Saturday, March 3, 2012

My Story: My first few days in the psych ward

I have reached a point in my healing that is compelling me to complete more of my story. I hope that by writing out a detailed account of what happened, I can hopefully begin to process its impact on my life. In addition, my therapist has suggested that I work toward reading my story aloud during therapy sessions. Because the experience of sexual assault cannot be simplified to the assault itself, I am including in my story the aftermath of my assault as well. Thank you for bearing with me while I rehash the past to create my narrative, and I cannot thank you enough for allowing my voice to be heard and for the positive feedback I have received!

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A common side effect of the medications often prescribed to inpatients in a psychiatric ward is lowered blood pressure; therefore, it was hospital protocol for patients to have their blood pressure taken periodically, including throughout the night.

Due to the heavy dosage I was given during my first few days, my blood pressure was taken hourly throughout the night. It may sound really annoying, but I did not mind too much because whatever medication I was taking allowed me to either fall back to sleep immediately or sleep entirely through these check-ups. I must say, though, all of my “treatment” during my hospitalization, including these blood pressure checks, only added to my feelings of having lost control of my life and having gone plumb crazy.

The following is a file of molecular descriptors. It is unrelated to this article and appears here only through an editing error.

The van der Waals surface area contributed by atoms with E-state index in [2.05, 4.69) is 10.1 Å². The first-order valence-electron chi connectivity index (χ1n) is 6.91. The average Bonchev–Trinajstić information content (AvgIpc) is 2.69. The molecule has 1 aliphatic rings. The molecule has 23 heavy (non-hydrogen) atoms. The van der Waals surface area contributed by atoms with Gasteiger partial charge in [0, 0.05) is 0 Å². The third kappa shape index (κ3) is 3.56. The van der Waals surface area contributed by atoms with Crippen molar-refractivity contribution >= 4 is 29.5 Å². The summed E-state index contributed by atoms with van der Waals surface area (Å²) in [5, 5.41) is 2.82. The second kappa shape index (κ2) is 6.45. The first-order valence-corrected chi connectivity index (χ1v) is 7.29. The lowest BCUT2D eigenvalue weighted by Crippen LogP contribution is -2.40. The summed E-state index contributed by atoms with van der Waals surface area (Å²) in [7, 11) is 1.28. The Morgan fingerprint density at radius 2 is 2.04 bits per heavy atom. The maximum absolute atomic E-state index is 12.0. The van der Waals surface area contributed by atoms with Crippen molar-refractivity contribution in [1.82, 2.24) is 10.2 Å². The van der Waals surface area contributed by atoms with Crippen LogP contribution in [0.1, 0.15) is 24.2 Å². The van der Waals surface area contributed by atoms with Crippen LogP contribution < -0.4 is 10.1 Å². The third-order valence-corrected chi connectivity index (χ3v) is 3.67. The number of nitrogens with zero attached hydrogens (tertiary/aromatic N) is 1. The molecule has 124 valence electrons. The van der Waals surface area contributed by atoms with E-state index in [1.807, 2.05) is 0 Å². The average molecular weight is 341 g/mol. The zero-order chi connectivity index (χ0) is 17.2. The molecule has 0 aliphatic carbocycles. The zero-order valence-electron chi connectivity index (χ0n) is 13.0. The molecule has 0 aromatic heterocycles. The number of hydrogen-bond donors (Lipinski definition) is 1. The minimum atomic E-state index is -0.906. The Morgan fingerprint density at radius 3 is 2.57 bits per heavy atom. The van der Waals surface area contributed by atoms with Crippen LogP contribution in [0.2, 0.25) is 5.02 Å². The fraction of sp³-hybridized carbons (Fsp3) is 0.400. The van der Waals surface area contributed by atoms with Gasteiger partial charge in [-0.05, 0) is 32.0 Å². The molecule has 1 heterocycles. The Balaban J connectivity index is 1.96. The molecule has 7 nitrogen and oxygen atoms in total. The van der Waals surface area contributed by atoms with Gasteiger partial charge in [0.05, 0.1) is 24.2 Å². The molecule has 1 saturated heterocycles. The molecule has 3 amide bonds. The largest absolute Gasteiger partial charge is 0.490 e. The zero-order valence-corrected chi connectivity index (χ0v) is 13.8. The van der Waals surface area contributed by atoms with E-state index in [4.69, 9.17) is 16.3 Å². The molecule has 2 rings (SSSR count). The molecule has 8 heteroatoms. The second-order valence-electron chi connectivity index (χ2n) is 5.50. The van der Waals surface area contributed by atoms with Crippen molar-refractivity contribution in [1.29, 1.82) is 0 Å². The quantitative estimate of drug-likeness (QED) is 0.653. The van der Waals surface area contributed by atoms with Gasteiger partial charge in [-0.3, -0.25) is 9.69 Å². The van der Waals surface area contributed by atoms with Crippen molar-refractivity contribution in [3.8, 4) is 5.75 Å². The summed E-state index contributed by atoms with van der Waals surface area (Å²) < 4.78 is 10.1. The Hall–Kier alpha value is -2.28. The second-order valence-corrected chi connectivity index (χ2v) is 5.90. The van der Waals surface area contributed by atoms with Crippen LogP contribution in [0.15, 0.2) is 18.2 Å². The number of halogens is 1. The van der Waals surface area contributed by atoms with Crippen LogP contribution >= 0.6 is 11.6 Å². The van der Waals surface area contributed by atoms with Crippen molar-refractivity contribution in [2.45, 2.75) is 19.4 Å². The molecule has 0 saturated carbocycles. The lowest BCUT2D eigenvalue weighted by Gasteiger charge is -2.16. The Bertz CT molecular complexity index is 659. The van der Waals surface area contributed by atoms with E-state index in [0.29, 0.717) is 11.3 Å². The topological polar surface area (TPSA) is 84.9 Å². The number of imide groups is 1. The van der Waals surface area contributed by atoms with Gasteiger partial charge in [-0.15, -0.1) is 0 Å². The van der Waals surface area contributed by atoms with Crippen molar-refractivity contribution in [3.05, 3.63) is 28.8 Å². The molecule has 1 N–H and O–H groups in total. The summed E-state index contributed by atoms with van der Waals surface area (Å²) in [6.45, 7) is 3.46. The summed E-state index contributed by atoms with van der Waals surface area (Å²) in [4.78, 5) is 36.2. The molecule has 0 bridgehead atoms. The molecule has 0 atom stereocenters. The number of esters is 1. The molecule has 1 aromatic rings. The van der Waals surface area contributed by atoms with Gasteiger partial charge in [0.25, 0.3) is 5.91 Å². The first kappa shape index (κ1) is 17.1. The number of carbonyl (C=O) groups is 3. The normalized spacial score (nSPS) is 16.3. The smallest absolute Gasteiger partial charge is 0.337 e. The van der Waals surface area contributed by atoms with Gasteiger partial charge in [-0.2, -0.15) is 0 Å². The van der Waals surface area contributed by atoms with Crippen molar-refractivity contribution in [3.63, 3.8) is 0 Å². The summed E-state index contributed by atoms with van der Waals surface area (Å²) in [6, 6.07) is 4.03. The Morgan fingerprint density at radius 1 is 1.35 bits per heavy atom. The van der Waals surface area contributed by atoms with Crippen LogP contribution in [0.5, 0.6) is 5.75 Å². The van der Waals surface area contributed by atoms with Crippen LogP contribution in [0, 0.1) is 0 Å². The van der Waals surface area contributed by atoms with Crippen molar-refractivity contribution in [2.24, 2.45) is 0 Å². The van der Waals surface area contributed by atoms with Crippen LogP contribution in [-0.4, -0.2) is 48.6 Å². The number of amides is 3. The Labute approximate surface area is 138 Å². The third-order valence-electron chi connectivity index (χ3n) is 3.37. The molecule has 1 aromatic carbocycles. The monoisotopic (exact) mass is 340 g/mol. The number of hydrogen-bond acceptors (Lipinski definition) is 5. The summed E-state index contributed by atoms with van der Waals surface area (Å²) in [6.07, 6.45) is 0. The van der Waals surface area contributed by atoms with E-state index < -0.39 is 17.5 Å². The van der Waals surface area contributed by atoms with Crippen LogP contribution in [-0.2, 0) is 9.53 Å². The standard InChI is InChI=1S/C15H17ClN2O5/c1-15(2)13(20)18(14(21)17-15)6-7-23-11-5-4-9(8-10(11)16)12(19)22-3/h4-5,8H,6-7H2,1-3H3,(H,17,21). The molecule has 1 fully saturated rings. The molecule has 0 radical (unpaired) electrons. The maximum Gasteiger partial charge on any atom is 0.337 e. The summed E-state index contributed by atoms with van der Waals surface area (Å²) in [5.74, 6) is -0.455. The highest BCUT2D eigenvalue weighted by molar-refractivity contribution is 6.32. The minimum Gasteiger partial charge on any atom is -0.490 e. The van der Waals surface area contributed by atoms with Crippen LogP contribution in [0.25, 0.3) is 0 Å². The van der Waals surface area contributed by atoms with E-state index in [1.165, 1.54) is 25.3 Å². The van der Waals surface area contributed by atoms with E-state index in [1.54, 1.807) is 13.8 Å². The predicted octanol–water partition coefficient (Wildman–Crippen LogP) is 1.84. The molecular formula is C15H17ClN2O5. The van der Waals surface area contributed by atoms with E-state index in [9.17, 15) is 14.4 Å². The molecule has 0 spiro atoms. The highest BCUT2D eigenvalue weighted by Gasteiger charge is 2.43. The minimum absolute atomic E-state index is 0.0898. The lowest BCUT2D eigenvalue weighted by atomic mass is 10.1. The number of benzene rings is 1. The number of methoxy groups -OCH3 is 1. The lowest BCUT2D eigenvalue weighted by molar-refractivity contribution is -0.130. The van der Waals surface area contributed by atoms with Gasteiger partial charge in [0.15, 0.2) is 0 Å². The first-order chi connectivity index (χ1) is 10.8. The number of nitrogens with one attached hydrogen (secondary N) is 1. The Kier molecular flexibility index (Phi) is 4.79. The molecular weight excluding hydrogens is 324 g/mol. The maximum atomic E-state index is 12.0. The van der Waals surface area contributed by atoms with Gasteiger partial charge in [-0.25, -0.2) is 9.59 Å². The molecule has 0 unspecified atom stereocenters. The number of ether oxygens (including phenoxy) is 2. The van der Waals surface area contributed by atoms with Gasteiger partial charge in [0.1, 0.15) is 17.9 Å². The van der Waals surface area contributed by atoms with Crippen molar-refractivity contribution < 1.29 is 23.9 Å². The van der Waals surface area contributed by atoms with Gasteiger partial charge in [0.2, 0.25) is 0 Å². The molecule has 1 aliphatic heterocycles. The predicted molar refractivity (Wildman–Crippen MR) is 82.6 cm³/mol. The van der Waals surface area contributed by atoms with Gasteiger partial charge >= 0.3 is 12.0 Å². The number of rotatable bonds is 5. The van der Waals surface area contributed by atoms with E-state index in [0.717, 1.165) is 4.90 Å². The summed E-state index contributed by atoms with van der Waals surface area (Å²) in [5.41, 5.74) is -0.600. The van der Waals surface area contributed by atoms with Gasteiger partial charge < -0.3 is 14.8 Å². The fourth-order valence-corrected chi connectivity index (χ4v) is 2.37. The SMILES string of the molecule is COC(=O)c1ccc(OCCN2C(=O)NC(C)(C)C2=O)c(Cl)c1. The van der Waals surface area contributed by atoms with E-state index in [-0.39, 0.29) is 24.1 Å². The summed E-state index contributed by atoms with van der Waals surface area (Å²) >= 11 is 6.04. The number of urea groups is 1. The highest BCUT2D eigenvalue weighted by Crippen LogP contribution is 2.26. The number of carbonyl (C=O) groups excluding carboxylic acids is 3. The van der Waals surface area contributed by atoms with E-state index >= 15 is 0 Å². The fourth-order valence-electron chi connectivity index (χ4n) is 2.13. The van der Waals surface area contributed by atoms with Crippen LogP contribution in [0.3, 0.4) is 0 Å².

Consistent with what I had been told earlier, I was awakened later that day to meet my team of healthcare professionals. It was in this initial meeting that I was introduced to the psychiatrist who would become my doctor for the remainder of college and the first few years following graduation.

During this meeting, I learned what to expect on a daily basis in terms of the various therapy sessions (individual and group) and medical appointments I was expected to attend. For what felt like the billionth time, I was asked to share my recollection of my assault and details regarding my emotional experience during the immediate aftermath. The psychiatrist was also interested in learning about my mental history prior to my assault.

I guess because I previously had been treated for anxiety/depression and had a family history of mental illness, the label of “bipolar mood disorder” became the most viable explanation for my condition in the eyes of the psychiatrist; it wouldn’t be until last year, over nine years later, that I would hear the term “post traumatic stress syndrome” in relation to my experience.

This meeting, like all of the meetings I would attend with medical doctors, was held in a different part of the psychiatric wing of the hospital. If I remember correctly, inpatients were required to be transported in a wheelchair to these sessions as well, but I could be mistaken. I do know for certain that we had to be escorted and buzzed back into the inpatient hall.